“But any exercise is likely to be better than none,” he concludes. “And if you like morning exercise, which I do, great. Keep it up.

Is male menopause real?

Is male menopause real?

May 27, 2014 – 12:01AM
Matty Silver

Sexual health therapist

<i></i>Photo: Getty

Do fewer erections and less interest in sex sound familiar? We know mood swings, hot flushes, low libido and depression can be some of the hormonal changes older women experience during menopause, but what is not well known is that some men will experience some of the same symptoms when they get older.

One of my favourite sayings is: “Male menopause is much more fun than female menopause. A female gains weight and gets hot flushes – a male dates younger women and drives a sports car.”

The medical profession is still debating the existence of male menopause and some prefer to call it “andropause”. Women experience a drop in oestrogen during menopause and men can face a decline in the production of testosterone. For men, the hormonal change is often more gradual and not all of them experience it.

The most common symptoms of male menopause involve changes in sexual functioning: reduced ability to obtain or maintain an erection, declining interest in sex and fewer spontaneous erections during sleep. Emotional changes include feeling sad or depressed, being moody and irritable and having trouble concentrating or remembering things, which can cause a decrease in motivation or self-confidence.

Various physical changes can occur, such as decreased bone density, declining strength and endurance, increase in fatigue and lethargy, having aches, pains and stiffness in joints and suffering from excessive sweating. Some men experience swollen or tender breasts, loss of body hair and an increase in abdominal fat.

There is also the much-debated “midlife crisis”, where some men find that having spent half a lifetime working and raising a family was not as fulfilling as they expected. With the physical signs of ageing comes the realisation that old age is around the corner and this becomes a psychological issue not a physical one.

Some doctors are concerned that the issue of male menopause has become a commercial opportunity for drug companies and private clinics. Several older men have told me they read so many advertisements promoting testosterone as a “wonder drug” that can rejuvenate your sex life that they wondered if they should give it a try.

Taking testosterone when they don’t need it is pointless, I told them. I usually refer such cases to a men’s sexual health physician, or a GP who specialises in this area, to first have their testosterone levels tested.

A diagnosis for testosterone deficiency involves several steps, including giving a full medical history, having a physical examination and providing at least two blood samples, taken in the morning on different days. Testosterone therapy is available in Australia in the forms of injections, gels, lotions, patches, capsules and tablets.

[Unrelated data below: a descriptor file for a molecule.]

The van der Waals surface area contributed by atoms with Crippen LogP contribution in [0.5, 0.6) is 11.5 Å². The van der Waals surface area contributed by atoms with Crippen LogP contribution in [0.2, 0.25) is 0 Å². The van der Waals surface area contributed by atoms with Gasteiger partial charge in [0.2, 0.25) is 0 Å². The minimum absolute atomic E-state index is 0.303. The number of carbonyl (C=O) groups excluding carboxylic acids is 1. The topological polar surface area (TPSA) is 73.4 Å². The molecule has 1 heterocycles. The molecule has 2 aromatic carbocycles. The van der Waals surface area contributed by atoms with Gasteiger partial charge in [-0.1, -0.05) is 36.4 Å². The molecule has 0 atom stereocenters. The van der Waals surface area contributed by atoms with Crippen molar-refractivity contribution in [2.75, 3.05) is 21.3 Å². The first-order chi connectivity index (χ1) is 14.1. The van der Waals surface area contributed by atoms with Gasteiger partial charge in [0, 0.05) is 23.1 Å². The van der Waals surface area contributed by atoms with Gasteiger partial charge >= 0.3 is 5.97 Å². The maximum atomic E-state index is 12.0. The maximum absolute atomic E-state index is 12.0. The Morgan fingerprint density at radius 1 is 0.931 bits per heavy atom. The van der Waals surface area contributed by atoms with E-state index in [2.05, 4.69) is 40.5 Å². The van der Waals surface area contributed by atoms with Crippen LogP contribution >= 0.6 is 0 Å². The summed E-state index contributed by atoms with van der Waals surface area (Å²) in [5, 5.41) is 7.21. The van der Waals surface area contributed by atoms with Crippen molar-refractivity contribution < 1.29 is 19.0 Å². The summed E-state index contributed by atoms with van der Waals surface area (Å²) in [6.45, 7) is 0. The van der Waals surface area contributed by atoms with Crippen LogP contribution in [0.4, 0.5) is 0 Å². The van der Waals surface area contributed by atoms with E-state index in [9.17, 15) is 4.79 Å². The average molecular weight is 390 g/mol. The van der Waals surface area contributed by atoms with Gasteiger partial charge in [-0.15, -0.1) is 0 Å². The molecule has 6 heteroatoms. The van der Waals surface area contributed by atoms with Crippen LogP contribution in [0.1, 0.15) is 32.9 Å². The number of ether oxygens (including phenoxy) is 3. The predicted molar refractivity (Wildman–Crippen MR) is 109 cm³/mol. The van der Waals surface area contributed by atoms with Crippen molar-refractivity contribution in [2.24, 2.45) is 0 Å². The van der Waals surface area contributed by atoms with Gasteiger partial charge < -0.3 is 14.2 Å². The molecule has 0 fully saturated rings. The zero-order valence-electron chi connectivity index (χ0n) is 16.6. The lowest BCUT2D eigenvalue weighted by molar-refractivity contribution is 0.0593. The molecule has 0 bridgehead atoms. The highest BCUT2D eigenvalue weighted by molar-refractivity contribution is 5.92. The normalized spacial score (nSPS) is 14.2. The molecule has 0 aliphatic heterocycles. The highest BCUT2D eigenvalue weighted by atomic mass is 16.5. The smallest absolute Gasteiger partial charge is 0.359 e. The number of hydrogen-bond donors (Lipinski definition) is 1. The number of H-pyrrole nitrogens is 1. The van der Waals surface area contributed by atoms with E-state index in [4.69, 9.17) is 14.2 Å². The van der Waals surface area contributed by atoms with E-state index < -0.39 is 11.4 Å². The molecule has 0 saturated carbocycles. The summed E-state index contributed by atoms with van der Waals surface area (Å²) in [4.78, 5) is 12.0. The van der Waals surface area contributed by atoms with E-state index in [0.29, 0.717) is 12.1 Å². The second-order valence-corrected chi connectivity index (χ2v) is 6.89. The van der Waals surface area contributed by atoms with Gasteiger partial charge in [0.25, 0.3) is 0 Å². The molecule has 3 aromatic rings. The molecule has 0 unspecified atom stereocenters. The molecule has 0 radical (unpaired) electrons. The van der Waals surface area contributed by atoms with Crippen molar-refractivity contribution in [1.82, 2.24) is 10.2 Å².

Andrology Australia has a brilliant website with more information and Brisbane doctor Michael Gillman, who focuses on men’s health and male sexual dysfunction, has an excellent fact sheet on his website, which is certainly worth checking out.

It is important to be aware that many of these symptoms are a normal part of ageing; others can be caused by a variety of factors. Many men who experience these age-related symptoms have unhealthy lifestyles; they may smoke or drink too much alcohol, do not exercise and are often overweight. These lifestyle factors may cause illnesses such as diabetes, heart disease, high cholesterol and depression.

However, if a man is healthy and starts to experience a diminished sex drive and difficulties in maintaining a strong erection, a visit to the doctor may help diagnose if he has low testosterone and more tests can rule out other possible conditions he may have.

Men are often in denial about their symptoms, they have an “it will get better” attitude, which is one reason the death rates of illnesses such as cancer and heart disease are much higher in men than in women and the reason why some men die prematurely.

Women should take note of changes in their male partners and suggest they seek medical advice as soon as possible because ignorance and denial can be a dangerous combination. It is important men explain their symptoms properly to their doctor. A detailed history is essential to get a clear and accurate picture that leads to the right treatment plan.

So, if you think your man is suffering from male menopause, give him some support.

And, if you are a man who recognises some of these symptoms, don’t be afraid to speak to your doctor.

There is still a happy and healthy sex life for both of you after the “menopauses”.